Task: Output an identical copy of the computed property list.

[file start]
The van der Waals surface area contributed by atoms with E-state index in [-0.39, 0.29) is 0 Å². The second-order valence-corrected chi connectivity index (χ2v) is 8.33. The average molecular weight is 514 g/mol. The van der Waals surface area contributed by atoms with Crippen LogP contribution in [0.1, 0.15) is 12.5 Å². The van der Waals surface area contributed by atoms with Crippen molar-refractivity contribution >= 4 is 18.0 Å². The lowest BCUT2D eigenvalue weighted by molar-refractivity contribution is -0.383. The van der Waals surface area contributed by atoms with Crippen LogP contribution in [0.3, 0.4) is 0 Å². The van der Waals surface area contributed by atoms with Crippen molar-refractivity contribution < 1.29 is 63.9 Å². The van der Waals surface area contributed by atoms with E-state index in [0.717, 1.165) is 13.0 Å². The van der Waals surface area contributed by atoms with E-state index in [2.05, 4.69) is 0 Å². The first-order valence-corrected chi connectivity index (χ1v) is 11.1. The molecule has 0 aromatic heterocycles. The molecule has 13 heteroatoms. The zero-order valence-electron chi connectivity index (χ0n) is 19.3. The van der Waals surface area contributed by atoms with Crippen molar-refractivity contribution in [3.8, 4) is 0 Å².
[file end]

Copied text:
The van der Waals surface area contributed by atoms with E-state index in [-0.39, 0.29) is 0 Å². The second-order valence-corrected chi connectivity index (χ2v) is 8.33. The average molecular weight is 514 g/mol. The van der Waals surface area contributed by atoms with Crippen LogP contribution in [0.1, 0.15) is 12.5 Å². The van der Waals surface area contributed by atoms with Crippen molar-refractivity contribution >= 4 is 18.0 Å². The lowest BCUT2D eigenvalue weighted by molar-refractivity contribution is -0.383. The van der Waals surface area contributed by atoms with Crippen LogP contribution in [0.3, 0.4) is 0 Å². The van der Waals surface area contributed by atoms with Crippen molar-refractivity contribution < 1.29 is 63.9 Å². The van der Waals surface area contributed by atoms with E-state index in [0.717, 1.165) is 13.0 Å². The van der Waals surface area contributed by atoms with E-state index in [2.05, 4.69) is 0 Å². The first-order valence-corrected chi connectivity index (χ1v) is 11.1. The molecule has 0 aromatic heterocycles. The molecule has 13 heteroatoms. The zero-order valence-electron chi connectivity index (χ0n) is 19.3. The van der Waals surface area contributed by atoms with Crippen molar-refractivity contribution in [3.8, 4) is 0 Å².